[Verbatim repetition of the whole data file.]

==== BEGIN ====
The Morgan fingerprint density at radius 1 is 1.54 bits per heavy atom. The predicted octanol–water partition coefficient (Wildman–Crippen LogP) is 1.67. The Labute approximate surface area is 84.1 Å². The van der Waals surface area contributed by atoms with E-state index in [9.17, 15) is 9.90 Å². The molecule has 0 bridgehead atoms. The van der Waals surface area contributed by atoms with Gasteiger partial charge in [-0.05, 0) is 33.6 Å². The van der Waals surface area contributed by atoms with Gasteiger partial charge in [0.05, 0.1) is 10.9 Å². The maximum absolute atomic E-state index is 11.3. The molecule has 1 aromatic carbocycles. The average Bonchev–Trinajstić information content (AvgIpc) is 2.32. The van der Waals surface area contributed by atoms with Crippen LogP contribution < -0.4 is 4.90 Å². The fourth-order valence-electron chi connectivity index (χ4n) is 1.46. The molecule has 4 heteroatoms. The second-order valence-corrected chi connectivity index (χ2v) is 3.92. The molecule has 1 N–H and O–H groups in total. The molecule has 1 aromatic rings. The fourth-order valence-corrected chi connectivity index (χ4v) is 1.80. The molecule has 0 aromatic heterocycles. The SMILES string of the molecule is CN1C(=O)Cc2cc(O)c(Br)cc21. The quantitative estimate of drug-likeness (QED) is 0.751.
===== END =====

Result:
The Morgan fingerprint density at radius 1 is 1.54 bits per heavy atom. The predicted octanol–water partition coefficient (Wildman–Crippen LogP) is 1.67. The Labute approximate surface area is 84.1 Å². The van der Waals surface area contributed by atoms with E-state index in [9.17, 15) is 9.90 Å². The molecule has 0 bridgehead atoms. The van der Waals surface area contributed by atoms with Gasteiger partial charge in [-0.05, 0) is 33.6 Å². The van der Waals surface area contributed by atoms with Gasteiger partial charge in [0.05, 0.1) is 10.9 Å². The maximum absolute atomic E-state index is 11.3. The molecule has 1 aromatic carbocycles. The average Bonchev–Trinajstić information content (AvgIpc) is 2.32. The van der Waals surface area contributed by atoms with Crippen LogP contribution < -0.4 is 4.90 Å². The fourth-order valence-electron chi connectivity index (χ4n) is 1.46. The molecule has 4 heteroatoms. The second-order valence-corrected chi connectivity index (χ2v) is 3.92. The molecule has 1 N–H and O–H groups in total. The molecule has 1 aromatic rings. The fourth-order valence-corrected chi connectivity index (χ4v) is 1.80. The molecule has 0 aromatic heterocycles. The SMILES string of the molecule is CN1C(=O)Cc2cc(O)c(Br)cc21. The quantitative estimate of drug-likeness (QED) is 0.751.